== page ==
Similar cover and format to Philip Wesley Comfort's A Commentary on the Manuscripts and Text of the New Testament. You will get added benefit if you keep both volumes handy as you study the Greek New Testament. In fact, I would have loved to have both volumes combined into one somehow. This is intermediate Greek and it may not be helpful for the beginning student of Koine Greek; however, I would not have it too far away when preparing a sermon based on a New Testament text. There's much to like in the volume, although many times I wished the author would go into greater detail. I wonder if the publishers limited him a little too much, in order to match the size and layout of the aforementioned volume (and probably Comfort also got limited to the standards of this series). Yes, the aim is to help the intermediate student read through the New Testament with minimal interruptions, but let's face it, we still have to have our Greek New Testament open and this volume (along with Comfort's), so the interruptions are present no matter what; given that, I'd love a little more detail.

    The book needs to update its Bibliography to current NT Greek linguistic discussions/intermediate grammars to be more accurate and, therefore, useful to the Seminary student; otherwise, they may get blindsided by more current research not present in this brief tome.

    IDEA: The resource is recommended, though perhaps the best place for the information would be as notes (along with Comfort's book) in a Reader's Greek New Testament. THEN, the interruptions to the reader would be truly minimal.

    3/5 Stars

    Disclosure: The book was received for free from Kregel Academic & Ministry review program. The program does not require a positive review, only a truthful one.

  3. Jason Gardner
    Age: 35-44
    Gender: male
    4 Stars Out Of 5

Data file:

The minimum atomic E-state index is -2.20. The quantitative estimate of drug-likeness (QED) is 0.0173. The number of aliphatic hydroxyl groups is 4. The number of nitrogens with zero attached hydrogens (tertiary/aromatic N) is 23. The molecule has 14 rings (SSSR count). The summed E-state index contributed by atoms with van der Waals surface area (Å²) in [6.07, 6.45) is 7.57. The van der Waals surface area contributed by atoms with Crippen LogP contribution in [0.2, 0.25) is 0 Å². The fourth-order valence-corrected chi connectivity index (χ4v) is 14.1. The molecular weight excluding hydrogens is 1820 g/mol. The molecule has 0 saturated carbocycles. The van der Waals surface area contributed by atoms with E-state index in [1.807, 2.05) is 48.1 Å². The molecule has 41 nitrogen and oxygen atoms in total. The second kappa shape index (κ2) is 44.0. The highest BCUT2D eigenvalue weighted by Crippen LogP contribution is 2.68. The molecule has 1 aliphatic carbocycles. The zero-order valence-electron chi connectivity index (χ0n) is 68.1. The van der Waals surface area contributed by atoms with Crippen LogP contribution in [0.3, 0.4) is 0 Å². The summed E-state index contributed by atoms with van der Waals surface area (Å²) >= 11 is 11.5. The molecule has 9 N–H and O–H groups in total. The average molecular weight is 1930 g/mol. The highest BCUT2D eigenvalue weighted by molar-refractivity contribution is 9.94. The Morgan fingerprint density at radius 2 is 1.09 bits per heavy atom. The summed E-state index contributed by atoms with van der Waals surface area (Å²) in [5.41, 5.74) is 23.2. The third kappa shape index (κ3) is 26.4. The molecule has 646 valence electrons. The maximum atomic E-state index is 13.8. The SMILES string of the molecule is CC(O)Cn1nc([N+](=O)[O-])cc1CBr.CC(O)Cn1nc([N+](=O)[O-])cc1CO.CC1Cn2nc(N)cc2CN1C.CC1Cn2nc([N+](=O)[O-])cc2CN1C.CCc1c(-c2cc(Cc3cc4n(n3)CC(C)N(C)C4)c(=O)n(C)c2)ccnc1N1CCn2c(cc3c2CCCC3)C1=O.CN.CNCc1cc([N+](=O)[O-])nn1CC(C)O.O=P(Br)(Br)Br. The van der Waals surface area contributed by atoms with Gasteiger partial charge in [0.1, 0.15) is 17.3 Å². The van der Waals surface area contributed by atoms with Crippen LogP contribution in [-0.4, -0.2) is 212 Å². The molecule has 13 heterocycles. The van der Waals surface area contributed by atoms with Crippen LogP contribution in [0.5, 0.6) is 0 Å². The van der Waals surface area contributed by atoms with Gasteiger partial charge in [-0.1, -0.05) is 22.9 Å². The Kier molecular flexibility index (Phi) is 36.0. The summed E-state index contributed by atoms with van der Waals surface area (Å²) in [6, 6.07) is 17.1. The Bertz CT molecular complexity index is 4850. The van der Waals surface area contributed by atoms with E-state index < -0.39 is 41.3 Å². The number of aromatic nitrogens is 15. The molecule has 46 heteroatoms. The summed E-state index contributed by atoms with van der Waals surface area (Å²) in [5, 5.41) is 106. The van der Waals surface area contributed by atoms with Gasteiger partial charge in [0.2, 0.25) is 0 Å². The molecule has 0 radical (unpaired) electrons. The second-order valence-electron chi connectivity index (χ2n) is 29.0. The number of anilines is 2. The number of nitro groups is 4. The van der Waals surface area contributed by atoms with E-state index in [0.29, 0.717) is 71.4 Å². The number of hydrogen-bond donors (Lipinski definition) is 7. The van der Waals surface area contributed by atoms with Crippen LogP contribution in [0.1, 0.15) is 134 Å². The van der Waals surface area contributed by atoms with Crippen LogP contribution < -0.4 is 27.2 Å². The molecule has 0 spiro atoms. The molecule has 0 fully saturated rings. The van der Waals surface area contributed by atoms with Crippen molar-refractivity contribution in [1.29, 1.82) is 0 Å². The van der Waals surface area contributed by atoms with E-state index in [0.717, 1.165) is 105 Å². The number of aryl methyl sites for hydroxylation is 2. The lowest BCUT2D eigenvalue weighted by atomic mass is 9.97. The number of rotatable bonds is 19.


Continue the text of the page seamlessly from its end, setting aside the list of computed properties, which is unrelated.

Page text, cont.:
A Handy Guide
    January 3, 2017
    Jason Gardner
    Age: 35-44
    Gender: male
    Quality: 5
    Value: 5
    Meets Expectations: 5
    Kregel continues to provide very helpful volumes on the many avenues of studying Greekthe various readers lexica (NT [Burer and Miller], Apostolic Fathers [Wallace], LXX [Jobes]), textual criticism (Philip Comforts A Commentary on the Manuscripts and Text of the New Testament), and now syntax of the GNTenter the new volume by Charles Lee Irons. Id be lying if I said I didnt appreciate that this volume measures up identically to Comforts volume. Aesthetical considerations are always important to mewho among us doesnt appreciate the visual bliss of seeing the Loeb Classical Library series arranged just so? However, as Ive noted before, its whats on the inside that makes most books worth your investment, so on to the content.

    Irons states that the primary purpose of this book, obviously deduced from the title, is to assist readers of the Greek New Testament by providing brief explanations of intermediate and advanced syntactical features of the Greek text (7). He further states that this volume doesnt merely duplicate other works, such as the aforementioned readers lexicon by Burer and Miller or the readers edition of the GNT (those by Zondervan and DBG), but rather to build upon them. The goal is to help readers make sense of the Greek text at a level of linguistic communication one step higher than the word to the syntactical level of the phrase, clause, or sentence (7). All of this is geared toward the ultimate goal of facilitating the regular reading of the Greek text, which in turn (it is hoped) will lead reading of larger sections of Greek text (8). So, the question then is, does this book accomplish the intended goal/s? In sum, yesthese goals are met (to varying degrees depending on the reader).